Since education reforms are back on the radar, it’s time to end all debates and focus on the key issue — our children. The way I see it, all talks of incremental reforms are going to get us nowhere. Such reforms may buy us some time, but what are we going to get by making education more efficient or more flexible, if the basics of what we seek to deliver or what we strive to nourish are flawed? Read more
Three key expressions define Barack Obama’s plan to fix the US financial system — consumer protection and compensation (both have 54 references) and financial stability (44 references). While the last two are rather too strongly entrenched in India, the first is something that Indian regulators and policymakers can learn and adopt. Financial stability is a crisis-specific need to revert from the receding tremors of the global financial earthquake that has shaken consumers, companies and countries alike and it won’t hurt Indian policymakers to know that we’re doing ok, though have a few steps to walk ahead. The first two are typical Obama signatures. Read more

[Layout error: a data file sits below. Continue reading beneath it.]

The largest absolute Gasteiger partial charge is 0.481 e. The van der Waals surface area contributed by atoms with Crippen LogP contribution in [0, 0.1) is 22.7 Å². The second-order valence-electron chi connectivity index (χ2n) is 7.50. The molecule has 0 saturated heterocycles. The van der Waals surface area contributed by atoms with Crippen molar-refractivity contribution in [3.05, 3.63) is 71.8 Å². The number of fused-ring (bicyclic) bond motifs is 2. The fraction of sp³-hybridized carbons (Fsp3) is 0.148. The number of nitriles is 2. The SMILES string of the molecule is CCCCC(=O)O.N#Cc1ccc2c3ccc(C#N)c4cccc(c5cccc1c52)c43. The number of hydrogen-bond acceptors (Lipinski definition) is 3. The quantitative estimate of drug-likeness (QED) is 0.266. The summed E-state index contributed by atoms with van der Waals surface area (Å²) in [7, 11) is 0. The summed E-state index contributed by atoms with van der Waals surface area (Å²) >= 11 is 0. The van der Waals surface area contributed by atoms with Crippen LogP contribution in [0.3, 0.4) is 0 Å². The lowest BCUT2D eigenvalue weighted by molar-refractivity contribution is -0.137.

With Verdict 2009 behind us, it’s time to redefine politics — and I mean the word itself. But with 43-and-a-half concepts of politics littering the political science space, coming to any rational conclusion becomes as easy as time travel. Metaphorically speaking, however, it is indeed time travel, through a brilliant research note by T.J. Donahue of Yale University, that helped me organise the definitional litter. Read more
Did you choose the right course? Are you sure? Well, a lot of my school friends, who chose to study political science and history, didn’t. A whole lot of ‘maths types’ who chose to study engineering, didn’t. And many of those who entered medicine hoping to find a cure for cancer didn’t.
For a long time I’ve been wondering why. A lot of research has gone into how students choose their careers. Read more